Zorn: The Aristos, ten metaphysical ambiguities for violin, cello and piano

Program Note

We shall not cease from exploration

And the end of all our exploring,

Will be to arrive where we started

And know the place for the first time.

—T. S. Eliot, from “Little Gidding” (Four Quartets, 1942)

John Zorn has called Manhattan his home since his childhood, which he spent listening to classical music and film scores alongside the rock and pop of the mid-’60s. Soon after starting composition lessons, he discovered a few avant-garde albums during one of his record store trawls, including Anthony Braxton’s seminal For Alto (1970), which led him to take up the saxophone and spurred his interest in experimental music. Zorn left New York for a short stint to study music at Webster College, but quickly dropped out and returned to the city in pursuit of the legendary downtown scene. 

In the following years, Zorn gave solo saxophone performances in his apartment and made his first innovations in experimental composition, conduction, and free improvisation. He wrote a series of “game pieces” in the mid-’70s, such as Lacrosse (1976), Hockey (1978), Archery (1979), and Cobra (1984), which synthesized the rule-based structures of various sports with musical prompts on flash cards. He achieved his first major recognition outside of the downtown scene with his album The Big Gundown (1985), released on Nonesuch, which reimagines several works by film composer Ennio Morricone in Zorn’s genre-bending style. The album features over forty musicians, some of whom are credited in the liner notes with such diverse instrumental contributions as a full batucada ensemble, turntables, microcomputer, saw (played by Zorn himself), shakuhachi, shamisen, and “sexy Italian vocals”.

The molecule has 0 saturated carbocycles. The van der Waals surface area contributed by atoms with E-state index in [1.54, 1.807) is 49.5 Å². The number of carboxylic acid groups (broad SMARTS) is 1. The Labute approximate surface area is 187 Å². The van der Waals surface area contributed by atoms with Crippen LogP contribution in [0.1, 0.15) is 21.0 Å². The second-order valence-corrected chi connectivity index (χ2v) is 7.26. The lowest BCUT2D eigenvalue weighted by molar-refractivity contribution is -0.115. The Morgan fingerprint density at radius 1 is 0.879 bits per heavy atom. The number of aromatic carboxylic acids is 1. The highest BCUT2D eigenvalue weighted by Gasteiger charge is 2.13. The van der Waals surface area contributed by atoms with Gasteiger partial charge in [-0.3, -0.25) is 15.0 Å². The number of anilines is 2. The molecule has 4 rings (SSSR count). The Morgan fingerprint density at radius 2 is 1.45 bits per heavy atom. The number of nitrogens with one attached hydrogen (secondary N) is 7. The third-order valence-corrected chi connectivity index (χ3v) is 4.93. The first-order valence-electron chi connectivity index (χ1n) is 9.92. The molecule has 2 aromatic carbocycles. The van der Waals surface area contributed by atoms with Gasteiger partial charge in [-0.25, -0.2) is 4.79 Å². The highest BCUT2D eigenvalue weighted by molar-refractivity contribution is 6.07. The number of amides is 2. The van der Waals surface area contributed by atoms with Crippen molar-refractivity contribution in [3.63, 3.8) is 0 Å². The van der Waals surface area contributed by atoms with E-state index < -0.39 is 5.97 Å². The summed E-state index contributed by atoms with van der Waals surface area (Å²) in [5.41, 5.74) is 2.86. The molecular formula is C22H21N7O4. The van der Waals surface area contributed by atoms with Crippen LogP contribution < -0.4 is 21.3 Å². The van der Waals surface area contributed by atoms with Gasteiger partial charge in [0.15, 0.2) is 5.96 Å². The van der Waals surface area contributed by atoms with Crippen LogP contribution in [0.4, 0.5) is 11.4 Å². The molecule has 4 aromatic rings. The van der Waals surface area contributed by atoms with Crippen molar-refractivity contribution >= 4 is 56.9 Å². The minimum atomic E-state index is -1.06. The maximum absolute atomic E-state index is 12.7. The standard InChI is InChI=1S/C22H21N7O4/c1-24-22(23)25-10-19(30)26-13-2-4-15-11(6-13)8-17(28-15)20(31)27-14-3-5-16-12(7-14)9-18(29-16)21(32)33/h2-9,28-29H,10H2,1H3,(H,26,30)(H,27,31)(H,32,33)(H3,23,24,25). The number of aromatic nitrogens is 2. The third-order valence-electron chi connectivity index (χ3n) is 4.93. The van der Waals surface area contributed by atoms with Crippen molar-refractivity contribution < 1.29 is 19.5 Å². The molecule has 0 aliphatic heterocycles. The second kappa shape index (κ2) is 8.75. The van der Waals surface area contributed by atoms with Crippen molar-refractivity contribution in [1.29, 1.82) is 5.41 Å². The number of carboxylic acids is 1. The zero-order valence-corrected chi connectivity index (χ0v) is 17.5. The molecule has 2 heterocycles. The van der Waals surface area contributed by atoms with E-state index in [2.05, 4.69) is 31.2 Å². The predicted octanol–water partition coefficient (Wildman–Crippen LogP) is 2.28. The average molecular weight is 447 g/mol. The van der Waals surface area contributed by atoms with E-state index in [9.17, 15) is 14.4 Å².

He issued three more records on the Nonesuch label before forming his own Tzadik in 1995, including a series of file-card compositions on Spillane (1987), hardcore arrangements of Ornette Coleman’s tunes on Spy vs Spy (1988), and pieces designed to test the limits of a rock band instrumentation on Naked City (1990). In 1992, Zorn wrote a series of traditionally notated chamber works for the Kronos Quartet (sometimes with electronics) inspired by Kristallnacht, which led him to write at least 600 klezmer-inspired tunes collected in his Masada books. He has continued to compose concert works alongside his other projects, including Aporias: Requia (1998) for piano and orchestra, Chimeras (2001) based on Schoenberg’s Pierrot Lunaire, Mysterium (2005) for female chorus, and Rituals (2005), a short opera written for the Bayreuth Festival. Recent works include Pandora’s Box (2013) for string quartet and soprano; The Remedy of Fortune (2015) for string quartet, inspired by a poem of Guillame de Machaut and commissioned by the JACK Quartet; and the piano trio Ghosts (2015), loosely based on Beethoven’s “Ghost” Trio.

Zorn’s 50th birthday in 2003 was marked by a month-long concert series at The Stone – the East Village venue he curates – and he embarked on a global Zorn@60 tour of museums and concert halls in 2013, which included a retrospective of his chamber works by the International Contemporary Ensemble. Last year, Zorn wrote The Bagatelles, a collection of 300 atonal compositions, which were premiered at The Stone over the course of six months during the 2015-16 season. The Aristos was nominated for a Pulitzer Prize in 2015.

—Josh Davidoff